One of the most read and discussed news stories of 2018 was that Amor Vittone, widow of Springbok star Joost van der Westhuizen, inherited only a television set. (Read the article here).
“Why does she have to be so greedy? Surely she can afford her own,” a reader commented on social media. Others felt the bequest was adding insult to injury. (By the way, according to some reports, the van der Westhuizens delivered three television sets to Vittone – albeit more like old Panasonics than hi-definition LCD plasmas…)
Regardless of what one thinks about the fairness or otherwise of van der Westhuizen’s will, the forgotten truth is that Vittone got much more than two television sets. At the time of his death, the couple were still married in community of property.
Vittone would therefore still be entitled to half of everything in the joint estate, regardless of van der Westhuizen’s explicit provision in his will that she should not derive any benefit from it.
“People have a lot of misconceptions about the practical implications of wills. That is why it is critical to consult with an expert when drafting your will. We see so many cases where the practical result is probably not what the testator (deceased) intended,” Mr Marais says.
Here are some things to consider when you draft your will.
Things you cannot do with a will:
- In many cases, it is impossible to completely disown a spouse or child who you are legally obliged to maintain. “One of the biggest assets in most people’s estate is their pension fund or retirement annuity. The Pension Funds Act stipulates that the trustees of the fund must distribute the funds to your dependants, whether you nominated them as beneficiaries or not,” Mr Marais explains.
The marriage regime is also important. If a couple is married in community of property, a spouse cannot disown the other spouse of his or her half of the joint estate. If a couple is married out of community of property but with accrual, the surviving spouse may still be entitled to the accrual regardless of stipulations in the deceased spouse’s will.
- You cannot make any rules you want to. Yes, it is your money and your will is the one document where you call the shots, but in law some rules are not allowed. “Courts will not entertain or enforce conditions in a will that go against public policy,” Mr Marais says. The public morals referred to are the morals of the time. In recent years, our highest courts have set aside testamentary provisions that offend today’s public morals, such as bursary schemes created in wills that are reserved for white students. It may have been acceptable at the time the will was drafted, but not anymore.
The van der Westhuizen/ Vittone matter poses an interesting question on this topic. According to media reports, van der Westhuizen stipulated that his children may not receive benefits from his estate if their surname is changed. “If this gets tested in court, a judge will have to weigh the right of individuals to take on any name he or she wants and decide whether such a provision offends the public morals.”
One can also go too far in trying to rule from the grave. “There is a limit to what you can control after your death. Certain conditions are also unenforceable. Think, for example, of a condition that someone may only inherit if they never smoke again. How will this be enforced years after the estate has been finalised?”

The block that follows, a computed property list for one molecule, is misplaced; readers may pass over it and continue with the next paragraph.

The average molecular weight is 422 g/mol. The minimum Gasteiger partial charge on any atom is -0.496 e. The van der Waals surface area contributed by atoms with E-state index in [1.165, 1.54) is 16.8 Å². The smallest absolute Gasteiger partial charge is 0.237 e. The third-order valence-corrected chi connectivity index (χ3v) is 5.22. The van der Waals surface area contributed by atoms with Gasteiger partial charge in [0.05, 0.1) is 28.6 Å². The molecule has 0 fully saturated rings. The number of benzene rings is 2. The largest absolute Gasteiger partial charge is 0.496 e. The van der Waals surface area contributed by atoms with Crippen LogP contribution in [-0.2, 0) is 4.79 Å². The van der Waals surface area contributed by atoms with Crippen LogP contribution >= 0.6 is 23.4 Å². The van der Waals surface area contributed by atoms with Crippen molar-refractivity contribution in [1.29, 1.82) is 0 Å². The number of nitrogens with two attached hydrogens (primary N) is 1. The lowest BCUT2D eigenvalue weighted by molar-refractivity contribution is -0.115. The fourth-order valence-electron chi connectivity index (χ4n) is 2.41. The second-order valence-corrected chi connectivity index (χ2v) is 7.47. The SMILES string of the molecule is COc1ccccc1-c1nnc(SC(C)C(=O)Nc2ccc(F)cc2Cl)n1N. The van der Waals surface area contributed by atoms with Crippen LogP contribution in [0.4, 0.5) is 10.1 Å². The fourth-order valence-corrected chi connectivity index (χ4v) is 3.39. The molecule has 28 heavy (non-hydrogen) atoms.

- Make a video with your last will or replace your will with a last-minute handwritten note. “The Wills Act has very strict formal requirements for a valid will. It must, for example, be signed and therefore in writing. There are also requirements for witnesses to your will.”
This you can, and probably should, do:
- Stipulate that any benefits received by your heirs or beneficiaries are excluded from joint estates in current and future marriages or civil partnerships. “If a mother bequests funds to her son who is married in community of property, his inheritance will form part of his joint marital estate. If his wife becomes bankrupt, for example, the inheritance will have no protection from creditors,” Mr Marais says.
- You can specify guardians for your minor children and set up a testamentary trust for them. “It could create serious uncertainty and family friction if there is no nominated guardian to look after your children. Similarly, a testamentary trust will ensure that your children are cared for financially until they are adults. You may appoint the trustees and set some conditions for the trust in your will, but it is crucial to consult with an expert on this topic,” Mr Marais advises.
- You may distinguish between bequests and other assets in your estate and use tools such as collation and usufructs. “Broadly speaking, you can make specific bequests such as a house or cash or shares to a specific beneficiary. The bequests will be distributed before the general heirs receive the rest of the estate,” Mr Marais says.
Many people also choose to make use of tools such as usufructs. An usufruct is a lifelong right to a property, although the person never owns the property. A common example is a father giving a property to a child, but usufruct over the property to his widow.
Collation is used where a beneficiary has received some prior benefit from the deceased which should be considered. “Say a parent wants to divide his estate equally between his three children, but he advanced R500 000 to one child to start a business some years ago. The parent may stipulate that this prior donation must be considered to ensure that all three children benefit equally. This is called collation.”
The van der Westhuizen saga which is continuing in courtrooms, is testament to the chaos and conflict a last will can cause. “It is more complicated than many people realise. Apart from the formalities and requirements of a will, the contents itself must be carefully considered and discussed with an expert to prevent problems,” Mr Marais advises.